Hiddink reveals his exit strategy: the future lies in players' hands

Sam Wallace hears the manager speak with assurance about Chelsea's chances under his leadership – and beyond

For most of Chelsea's former managers, the sight of Roman Abramovich sitting by the edge of the pitch watching training was enough to spook them into yelling instructions at the players as they ran around trying to look the part. For Guus Hiddink at Stamford Bridge yesterday, the scrutinising eye of the bearded wonder who owns Chelsea was barely worth a second thought.

On the brink of the Champions League semi-finals, and with a 3-1 lead for tonight's return leg against Liverpool, Hiddink is in a unique position for an Abramovich Chelsea manager: he is not worried about getting the sack. And it shows. He talked yesterday about the "alarm clock ringing" for his team after they conceded three late goals against Bolton Wanderers on Saturday, but there was nothing about the Dutchman to suggest he is gripped by the paranoia that crept up on his predecessors.

There was yet another statement from the club yesterday, this time from the chairman Bruce Buck, saying unequivocally that Hiddink would not be in charge of Chelsea next season even if they win the Champions League. Hiddink's replacement may well have been what Abramovich was discussing as he took a stroll down a sunny Fulham Broadway yesterday with boardroom lieutenant Eugene Tenenbaum at his side and the hired muscle at a discreet distance.

Whoever convinced Abramovich that he cannot poach Hiddink from the Russia national team on a permanent basis must be a very persuasive man, as the Dutchman again delivered a performance yesterday free from the ego or whinging that distinguished some of his predecessors. He managed to talk down his own importance tonight in Chelsea's revival, outlining just why he thought a group of players would perform for a manager who would not be there beyond May.

"I'm not that important regarding what you're more or less asking," he said. "It's not me for whom the [Chelsea] players have to go to the end to get this done... to play two semi-finals to reach two finals. It's because they work with a lot of joy for the club. I'm the intermediate person who tries to make plans and challenge them to get there. Knowing that I'm leaving, it must not be a negative motivation not to do what they'd like to do."

When Sir Alex Ferguson set his retirement from Manchester United for May 2002, he later concluded that the impending regime change caused his players to ease up. Perhaps it is testament to the many managerial changes at Chelsea that the same fate has not befallen Hiddink's players.

"We – and I emphasise this – challenge each other in this group in a very open, direct and tough way," Hiddink said. "There's one aim. The aim is to get to the next round. If players are under-performing just knowing the manager is leaving at the end of the season, it's not the right professional attitude. We're very sharp on that attitude. Even though I'm not here next year, they have to respond. If they don't, they're not equipped to be a big club."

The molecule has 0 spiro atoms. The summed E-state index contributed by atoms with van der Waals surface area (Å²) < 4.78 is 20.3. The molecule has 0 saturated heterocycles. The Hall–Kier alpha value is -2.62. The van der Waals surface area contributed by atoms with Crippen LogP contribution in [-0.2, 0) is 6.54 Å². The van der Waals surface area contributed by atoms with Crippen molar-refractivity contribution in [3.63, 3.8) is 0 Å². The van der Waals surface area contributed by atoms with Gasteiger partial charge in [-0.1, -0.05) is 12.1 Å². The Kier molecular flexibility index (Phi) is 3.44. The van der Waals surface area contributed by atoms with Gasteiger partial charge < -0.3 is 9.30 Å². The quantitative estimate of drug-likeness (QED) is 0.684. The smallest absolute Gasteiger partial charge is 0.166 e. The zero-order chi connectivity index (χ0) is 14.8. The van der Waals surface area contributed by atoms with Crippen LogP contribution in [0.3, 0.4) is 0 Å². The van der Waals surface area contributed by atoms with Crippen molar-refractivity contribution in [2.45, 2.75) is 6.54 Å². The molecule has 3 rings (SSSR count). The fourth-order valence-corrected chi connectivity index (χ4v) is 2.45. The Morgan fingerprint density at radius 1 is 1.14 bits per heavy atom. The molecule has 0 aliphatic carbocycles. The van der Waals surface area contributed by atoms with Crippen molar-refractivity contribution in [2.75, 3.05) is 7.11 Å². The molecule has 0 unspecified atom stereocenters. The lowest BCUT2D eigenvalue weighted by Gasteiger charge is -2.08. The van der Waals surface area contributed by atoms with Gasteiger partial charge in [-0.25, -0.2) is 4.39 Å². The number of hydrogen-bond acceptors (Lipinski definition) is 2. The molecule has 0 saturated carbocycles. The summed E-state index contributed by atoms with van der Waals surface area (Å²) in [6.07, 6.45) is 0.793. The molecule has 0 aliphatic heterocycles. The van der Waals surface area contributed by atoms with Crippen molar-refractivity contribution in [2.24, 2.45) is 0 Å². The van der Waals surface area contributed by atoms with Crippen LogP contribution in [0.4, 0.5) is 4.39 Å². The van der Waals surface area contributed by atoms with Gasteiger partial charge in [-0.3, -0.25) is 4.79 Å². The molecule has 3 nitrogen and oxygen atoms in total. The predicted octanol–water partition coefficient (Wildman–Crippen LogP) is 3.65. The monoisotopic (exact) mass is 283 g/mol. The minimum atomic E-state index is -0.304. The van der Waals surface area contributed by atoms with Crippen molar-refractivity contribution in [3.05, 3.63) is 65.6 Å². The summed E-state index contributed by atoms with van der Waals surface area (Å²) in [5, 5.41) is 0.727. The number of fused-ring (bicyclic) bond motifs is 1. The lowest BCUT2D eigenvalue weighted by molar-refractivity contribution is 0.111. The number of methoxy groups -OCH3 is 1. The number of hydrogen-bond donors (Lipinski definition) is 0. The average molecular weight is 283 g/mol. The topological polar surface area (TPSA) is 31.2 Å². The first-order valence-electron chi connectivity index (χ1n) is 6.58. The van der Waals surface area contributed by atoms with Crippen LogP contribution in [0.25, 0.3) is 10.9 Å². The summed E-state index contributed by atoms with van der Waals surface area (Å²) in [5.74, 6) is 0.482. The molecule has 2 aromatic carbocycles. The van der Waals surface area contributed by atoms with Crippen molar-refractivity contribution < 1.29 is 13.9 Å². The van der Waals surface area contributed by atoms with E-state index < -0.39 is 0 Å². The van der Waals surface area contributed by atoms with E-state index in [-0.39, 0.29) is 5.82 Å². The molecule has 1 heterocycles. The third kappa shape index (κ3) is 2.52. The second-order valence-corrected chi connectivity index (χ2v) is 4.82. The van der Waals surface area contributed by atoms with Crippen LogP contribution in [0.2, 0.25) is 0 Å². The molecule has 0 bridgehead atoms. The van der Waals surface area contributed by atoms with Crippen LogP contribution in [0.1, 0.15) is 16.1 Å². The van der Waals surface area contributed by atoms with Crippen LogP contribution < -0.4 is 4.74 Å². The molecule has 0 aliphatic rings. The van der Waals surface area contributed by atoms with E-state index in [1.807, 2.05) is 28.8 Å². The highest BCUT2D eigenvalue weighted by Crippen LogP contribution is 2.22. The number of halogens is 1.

None of Hiddink's predecessors have reached this stage of the Champions League in such a calm state. For Jose Mourinho, it became a personal war with Rafael Benitez; for Avram Grant it was his personal vindication. Hiddink is detached, a man for whom this seems nothing more than an interesting diversion. The trait he shares with Benitez is a complete indifference towards his players, in public at least.

"No, we're not close," Hiddink said. "I have to take decisions against some players because they're not playing. They might be out of shape, or for tactical reasons. I like to have a very direct, open relationship with my players. I don't want to have a relationship where I might play games with them. I don't like that.

"I have an open relationship so I can challenge them with an open mind and an open face. But, on the other hand, a manager should not be having bonds and friendships. That's maybe after we have done our job at this club. I like a very straightforward, direct approach because then you can challenge them in a way to be professional."

The figurative alarm bell that is ringing in Hiddink's mind is there nonetheless. Liverpool will have to score three at Stamford Bridge and the last time they did that was in 1989 when Ian Rush was among the goalscorers. Nevertheless, the absence of the suspended John Terry is significant – he trained with the squad on the pitch yesterday but it will be Alex da Costa and Ricardo Carvalho who are required to stop Fernando Torres.

"We grew into the game [against Bolton], scoring the first and performing after that as we like to play, pressing them, going 4-0 up," Hiddink said. "But when you concede as we did, then it's like an alarm clock ringing for this upcoming game. We should have controlled that last part of the game. We can concede one, at 4-1, but one alarm bell is enough."

No mind games, no jibes at Liverpool, indeed there was some praise for Torres' "beautiful" first goal against Blackburn Rovers. Can Chelsea really win the Champions League without any aggro or offending anyone? Hiddink seems to think so .

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